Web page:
Rowing tips in Helsinki

Soutaen Helsingissä
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Most Finns associate rowing with summers in the countryside, but it is also an excellent urban outdoor activity. Helsinki offers ideal and versatile conditions for rowing. To the east of the city centre, for example, you can row past the urban concrete environments in Sompasaari and Kalasatama, or you can row out through the archipelago and forget how close the city centre is.

Early summer morning moments off the zoo island of Korkeasaari or the special feeling of happiness brought on by a completely calm sea – when you start rowing along Helsinki’s shoreline, your relationship with the city may change: you may fall in love with your hometown all over again and in a whole new way.

As you pass under the city’s bridges, you can discover the mysterious side of rowing, and the slow progress reveals brand new, charming details on the façades of old stone buildings along the shore. Early mornings and late evenings, when hardly anyone else is on the water, are particularly special – when the city is very quiet and feels like your own in a poignant way. And magical are those rare encounters when a seal raises its head out of the water right next to the boat and seems to look straight into your eyes.

Helsinki has long traditions in rowing. In addition to rowing connected with fishing and other forms of livelihood, locals have been rowing recreationally for more than a hundred years. In the early 1900s, workers who lived north of the Pitkänsilta bridge would row large boats belonging to the local abstinence society to the Kivinokka peninsula in the Old Town Bay to celebrate the summer, singing the Marseillaise as they went. Even the boat depicted Helsinki’s coat of arms – “a golden boat riding on waves of argent” – can be interpreted as a rowing boat.

A simple and uncomplicated pastime

Rowing lets you experience familiar places from new perspectives and make new local discoveries. When rowing through the Katajanokka canal, you can imagine that you are in Venice, rowing in the Laajasalo canal you get an adrenaline rush from the traffic lights timed more for motorboats, and on the way to the Tammisalo canal you can enjoy a real summer cottage milieu. On the island of Vasikkasaari, you can observe the different layers of history: a rusty, graffiti-covered oil tank and a pink stone house built for the commandant in the 1870s.

In summer, you can also enjoy longer rowing trips by packing a tent and a gas stove; the islands off East Helsinki are particularly inviting for camping trips. When planning to come ashore, you should make sure that the landing site does not belong to a private cottage or that the island itself is not private. When exploring the archipelago, the correct urban etiquette is to respect the peace and privacy of those living on the islands and to keep dogs on a leash so as not to disturb the nesting birds. The landowner’s permission is always required before you light a campfire, and no fires at all are allowed if there is a forest fire warning. You can find all the recreational islands and archipelago camping opportunities in Helsinki at Hel.fi.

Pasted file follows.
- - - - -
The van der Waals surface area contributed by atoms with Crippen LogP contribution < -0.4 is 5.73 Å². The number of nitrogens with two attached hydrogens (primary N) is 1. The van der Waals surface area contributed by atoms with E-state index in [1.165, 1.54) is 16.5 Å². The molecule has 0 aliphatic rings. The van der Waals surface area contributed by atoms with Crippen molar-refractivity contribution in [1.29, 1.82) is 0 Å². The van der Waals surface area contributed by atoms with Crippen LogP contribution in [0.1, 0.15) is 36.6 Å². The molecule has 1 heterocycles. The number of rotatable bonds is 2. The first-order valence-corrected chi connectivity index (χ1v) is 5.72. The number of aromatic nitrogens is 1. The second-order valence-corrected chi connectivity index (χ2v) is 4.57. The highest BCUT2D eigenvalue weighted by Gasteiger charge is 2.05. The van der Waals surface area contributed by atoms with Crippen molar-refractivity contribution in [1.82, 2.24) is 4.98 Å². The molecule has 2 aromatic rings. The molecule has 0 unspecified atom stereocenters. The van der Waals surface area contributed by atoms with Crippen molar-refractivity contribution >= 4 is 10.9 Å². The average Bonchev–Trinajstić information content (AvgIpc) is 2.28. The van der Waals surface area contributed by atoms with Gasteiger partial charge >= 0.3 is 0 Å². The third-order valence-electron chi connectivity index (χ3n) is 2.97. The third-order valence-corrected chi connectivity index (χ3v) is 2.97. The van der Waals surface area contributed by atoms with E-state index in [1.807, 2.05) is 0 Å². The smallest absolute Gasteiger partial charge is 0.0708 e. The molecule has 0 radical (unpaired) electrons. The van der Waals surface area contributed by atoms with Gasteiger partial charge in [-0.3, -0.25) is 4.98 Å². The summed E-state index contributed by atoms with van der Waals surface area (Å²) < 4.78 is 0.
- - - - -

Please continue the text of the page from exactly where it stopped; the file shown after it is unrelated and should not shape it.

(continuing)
Spring maintenance of your rowing boat, such as washing and waxing, will only take a couple of hours, and launching the boat, as well as lifting it, can be done with the help of a couple of friends without having to plan or rent a crane. If you are unable or unwilling to purchase your own rowing boat, you can rent a city rowing boat in the Töölönlahti bay, for example.

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Important safety considerations

When rowing, it is worth remembering that you are one of the smallest and slowest objects on the water alongside canoers, kayakers and stand-up paddlers. It is therefore important to pay special attention to a few safety issues.

Channels for large cruise ships cross the rowing waters off Helsinki, so it is worth checking the ships’ schedules in advance. From a rower’s point of view, however, the scariest waves come from powerful motorboats. It is therefore worth staying away from the busy pleasure boat channels if possible.

Don't forget life vests and be prepared for changing weather conditions. More information for boaters on Traficom.fi and Hel.fi.

6 tips for beginner rowers: 

  • Take to the water early in the morning or late in the evening. With almost no other water traffic, rowing is at its most peaceful and you can hear only the splash of oars and the lapping of the waves against the bow of the boat.
  • If you plan to row for a longer distance, take with a cushion or seat pad and a pair of gloves. Rowing can cause blisters and abrasions.
  • If your rowing trip will extend into the night, remember to bring a lamp. It is mandatory on all boats and also an important safety factor.
  • A rowing boat is a great place to chat with a friend (while maintaining a safe distance) or even hold a work meeting, but rowing alone is also recommended if you really want to enjoy the meditative nature of rowing.
  • If you are considering buying your own rowing boat, choose a sturdy model that is suitable for varying and often windy sea conditions. Check out the city rowing boats to get an idea of what you will need.
  • Enjoy! 

Sources: Eero Haapanen: Punainen Vanhankaupunginlahti: Sörnäisläisten kesäelämää. In the book: Nokea ja pilvenhattaroita – Helsinkiläisten ympäristö 1900-luvun vaihteessa.

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Sanna Ryynänen (PhD) is a university lecturer at the University of Eastern Finland who has been rowing in Helsinki’s waters since 2015 – over 2000 kilometres so far. 

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Teaser text
Most Finns associate rowing with summers in the countryside, but it is also an excellent urban outdoor activity. Helsinki offers ideal and versatile conditions for rowing.